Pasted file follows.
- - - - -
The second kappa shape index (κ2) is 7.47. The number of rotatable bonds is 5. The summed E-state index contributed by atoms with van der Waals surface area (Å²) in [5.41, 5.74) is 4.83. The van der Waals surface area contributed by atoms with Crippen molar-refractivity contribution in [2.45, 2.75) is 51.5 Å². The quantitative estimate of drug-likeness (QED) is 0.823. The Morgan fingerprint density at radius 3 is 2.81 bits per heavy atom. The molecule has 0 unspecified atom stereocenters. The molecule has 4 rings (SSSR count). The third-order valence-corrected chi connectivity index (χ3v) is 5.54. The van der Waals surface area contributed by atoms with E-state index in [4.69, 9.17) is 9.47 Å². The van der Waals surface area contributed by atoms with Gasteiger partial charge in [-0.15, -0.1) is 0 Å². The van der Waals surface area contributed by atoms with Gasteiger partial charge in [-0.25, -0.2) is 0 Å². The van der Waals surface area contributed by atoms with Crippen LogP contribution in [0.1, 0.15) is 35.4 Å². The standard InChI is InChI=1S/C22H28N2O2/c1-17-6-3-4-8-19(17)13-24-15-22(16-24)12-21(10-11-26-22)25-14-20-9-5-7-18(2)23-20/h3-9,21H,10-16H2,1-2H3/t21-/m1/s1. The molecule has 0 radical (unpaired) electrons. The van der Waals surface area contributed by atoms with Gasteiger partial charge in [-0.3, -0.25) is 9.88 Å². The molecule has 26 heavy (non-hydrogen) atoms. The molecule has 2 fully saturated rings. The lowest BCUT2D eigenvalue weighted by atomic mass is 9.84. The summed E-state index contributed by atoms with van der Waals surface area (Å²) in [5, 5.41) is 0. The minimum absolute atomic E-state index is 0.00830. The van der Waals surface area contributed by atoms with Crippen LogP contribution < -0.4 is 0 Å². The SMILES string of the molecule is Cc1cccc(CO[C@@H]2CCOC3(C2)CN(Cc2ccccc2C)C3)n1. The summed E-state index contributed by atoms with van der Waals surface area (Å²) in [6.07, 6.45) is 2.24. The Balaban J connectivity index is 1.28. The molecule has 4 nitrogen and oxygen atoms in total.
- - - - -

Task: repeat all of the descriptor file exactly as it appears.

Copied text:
The second kappa shape index (κ2) is 7.47. The number of rotatable bonds is 5. The summed E-state index contributed by atoms with van der Waals surface area (Å²) in [5.41, 5.74) is 4.83. The van der Waals surface area contributed by atoms with Crippen molar-refractivity contribution in [2.45, 2.75) is 51.5 Å². The quantitative estimate of drug-likeness (QED) is 0.823. The Morgan fingerprint density at radius 3 is 2.81 bits per heavy atom. The molecule has 0 unspecified atom stereocenters. The molecule has 4 rings (SSSR count). The third-order valence-corrected chi connectivity index (χ3v) is 5.54. The van der Waals surface area contributed by atoms with E-state index in [4.69, 9.17) is 9.47 Å². The van der Waals surface area contributed by atoms with Gasteiger partial charge in [-0.15, -0.1) is 0 Å². The van der Waals surface area contributed by atoms with Gasteiger partial charge in [-0.25, -0.2) is 0 Å². The van der Waals surface area contributed by atoms with Crippen LogP contribution in [0.1, 0.15) is 35.4 Å². The standard InChI is InChI=1S/C22H28N2O2/c1-17-6-3-4-8-19(17)13-24-15-22(16-24)12-21(10-11-26-22)25-14-20-9-5-7-18(2)23-20/h3-9,21H,10-16H2,1-2H3/t21-/m1/s1. The molecule has 0 radical (unpaired) electrons. The van der Waals surface area contributed by atoms with Gasteiger partial charge in [-0.3, -0.25) is 9.88 Å². The molecule has 26 heavy (non-hydrogen) atoms. The molecule has 2 fully saturated rings. The lowest BCUT2D eigenvalue weighted by atomic mass is 9.84. The summed E-state index contributed by atoms with van der Waals surface area (Å²) in [5, 5.41) is 0. The minimum absolute atomic E-state index is 0.00830. The van der Waals surface area contributed by atoms with Crippen LogP contribution < -0.4 is 0 Å². The SMILES string of the molecule is Cc1cccc(CO[C@@H]2CCOC3(C2)CN(Cc2ccccc2C)C3)n1. The summed E-state index contributed by atoms with van der Waals surface area (Å²) in [6.07, 6.45) is 2.24. The Balaban J connectivity index is 1.28. The molecule has 4 nitrogen and oxygen atoms in total.